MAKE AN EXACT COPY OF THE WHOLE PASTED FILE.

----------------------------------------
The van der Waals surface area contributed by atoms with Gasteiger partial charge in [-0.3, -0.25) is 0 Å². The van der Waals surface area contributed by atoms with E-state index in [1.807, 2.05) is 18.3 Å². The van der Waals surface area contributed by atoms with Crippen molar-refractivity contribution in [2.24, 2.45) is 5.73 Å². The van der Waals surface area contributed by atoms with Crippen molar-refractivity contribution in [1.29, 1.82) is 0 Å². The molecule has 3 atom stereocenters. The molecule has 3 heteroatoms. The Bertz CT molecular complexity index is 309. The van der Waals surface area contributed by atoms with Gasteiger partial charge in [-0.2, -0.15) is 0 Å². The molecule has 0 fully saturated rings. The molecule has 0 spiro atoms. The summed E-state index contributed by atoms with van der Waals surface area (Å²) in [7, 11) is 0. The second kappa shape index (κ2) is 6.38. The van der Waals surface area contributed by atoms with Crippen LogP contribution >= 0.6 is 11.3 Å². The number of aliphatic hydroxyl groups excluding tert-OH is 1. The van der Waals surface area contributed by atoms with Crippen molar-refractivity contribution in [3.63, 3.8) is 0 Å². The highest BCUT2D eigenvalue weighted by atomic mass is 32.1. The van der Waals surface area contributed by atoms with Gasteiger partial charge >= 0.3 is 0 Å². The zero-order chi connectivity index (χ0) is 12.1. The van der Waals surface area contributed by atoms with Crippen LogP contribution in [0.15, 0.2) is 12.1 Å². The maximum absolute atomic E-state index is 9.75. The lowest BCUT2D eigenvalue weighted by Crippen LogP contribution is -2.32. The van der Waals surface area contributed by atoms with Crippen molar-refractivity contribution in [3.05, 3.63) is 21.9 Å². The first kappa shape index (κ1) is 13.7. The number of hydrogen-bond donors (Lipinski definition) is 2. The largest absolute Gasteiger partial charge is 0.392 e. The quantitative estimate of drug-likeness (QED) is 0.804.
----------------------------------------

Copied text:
The van der Waals surface area contributed by atoms with Gasteiger partial charge in [-0.3, -0.25) is 0 Å². The van der Waals surface area contributed by atoms with E-state index in [1.807, 2.05) is 18.3 Å². The van der Waals surface area contributed by atoms with Crippen molar-refractivity contribution in [2.24, 2.45) is 5.73 Å². The van der Waals surface area contributed by atoms with Crippen molar-refractivity contribution in [1.29, 1.82) is 0 Å². The molecule has 3 atom stereocenters. The molecule has 3 heteroatoms. The Bertz CT molecular complexity index is 309. The van der Waals surface area contributed by atoms with Gasteiger partial charge in [-0.2, -0.15) is 0 Å². The molecule has 0 fully saturated rings. The molecule has 0 spiro atoms. The summed E-state index contributed by atoms with van der Waals surface area (Å²) in [7, 11) is 0. The second kappa shape index (κ2) is 6.38. The van der Waals surface area contributed by atoms with Crippen LogP contribution >= 0.6 is 11.3 Å². The number of aliphatic hydroxyl groups excluding tert-OH is 1. The van der Waals surface area contributed by atoms with Crippen molar-refractivity contribution in [3.63, 3.8) is 0 Å². The highest BCUT2D eigenvalue weighted by atomic mass is 32.1. The van der Waals surface area contributed by atoms with Gasteiger partial charge >= 0.3 is 0 Å². The zero-order chi connectivity index (χ0) is 12.1. The van der Waals surface area contributed by atoms with Crippen LogP contribution in [0.15, 0.2) is 12.1 Å². The maximum absolute atomic E-state index is 9.75. The lowest BCUT2D eigenvalue weighted by Crippen LogP contribution is -2.32. The van der Waals surface area contributed by atoms with Crippen molar-refractivity contribution in [3.05, 3.63) is 21.9 Å². The first kappa shape index (κ1) is 13.7. The number of hydrogen-bond donors (Lipinski definition) is 2. The largest absolute Gasteiger partial charge is 0.392 e. The quantitative estimate of drug-likeness (QED) is 0.804.